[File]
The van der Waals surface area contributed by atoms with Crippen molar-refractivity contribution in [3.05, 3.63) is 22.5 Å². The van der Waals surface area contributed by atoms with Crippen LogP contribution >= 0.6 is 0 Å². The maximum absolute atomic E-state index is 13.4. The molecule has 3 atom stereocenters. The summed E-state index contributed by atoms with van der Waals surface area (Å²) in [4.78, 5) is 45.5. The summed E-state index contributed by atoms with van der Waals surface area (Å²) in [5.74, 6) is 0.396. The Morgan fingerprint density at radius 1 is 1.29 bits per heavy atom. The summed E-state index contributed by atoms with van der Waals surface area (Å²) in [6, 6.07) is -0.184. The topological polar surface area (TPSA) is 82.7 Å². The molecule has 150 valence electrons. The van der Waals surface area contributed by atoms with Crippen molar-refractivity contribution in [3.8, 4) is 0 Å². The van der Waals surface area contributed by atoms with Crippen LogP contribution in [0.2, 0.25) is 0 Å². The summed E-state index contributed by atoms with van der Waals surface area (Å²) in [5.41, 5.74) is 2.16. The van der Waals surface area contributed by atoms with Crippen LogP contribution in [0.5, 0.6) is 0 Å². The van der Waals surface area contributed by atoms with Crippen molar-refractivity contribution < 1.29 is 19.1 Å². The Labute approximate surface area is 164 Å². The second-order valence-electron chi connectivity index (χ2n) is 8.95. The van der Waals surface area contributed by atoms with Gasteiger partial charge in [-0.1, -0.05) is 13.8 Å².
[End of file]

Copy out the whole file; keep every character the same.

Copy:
The van der Waals surface area contributed by atoms with Crippen molar-refractivity contribution in [3.05, 3.63) is 22.5 Å². The van der Waals surface area contributed by atoms with Crippen LogP contribution >= 0.6 is 0 Å². The maximum absolute atomic E-state index is 13.4. The molecule has 3 atom stereocenters. The summed E-state index contributed by atoms with van der Waals surface area (Å²) in [4.78, 5) is 45.5. The summed E-state index contributed by atoms with van der Waals surface area (Å²) in [5.74, 6) is 0.396. The Morgan fingerprint density at radius 1 is 1.29 bits per heavy atom. The summed E-state index contributed by atoms with van der Waals surface area (Å²) in [6, 6.07) is -0.184. The topological polar surface area (TPSA) is 82.7 Å². The molecule has 150 valence electrons. The van der Waals surface area contributed by atoms with Crippen molar-refractivity contribution in [3.8, 4) is 0 Å². The van der Waals surface area contributed by atoms with Crippen LogP contribution in [0.2, 0.25) is 0 Å². The summed E-state index contributed by atoms with van der Waals surface area (Å²) in [5.41, 5.74) is 2.16. The van der Waals surface area contributed by atoms with Crippen LogP contribution in [0.5, 0.6) is 0 Å². The van der Waals surface area contributed by atoms with Crippen molar-refractivity contribution < 1.29 is 19.1 Å². The Labute approximate surface area is 164 Å². The second-order valence-electron chi connectivity index (χ2n) is 8.95. The van der Waals surface area contributed by atoms with Gasteiger partial charge in [-0.1, -0.05) is 13.8 Å².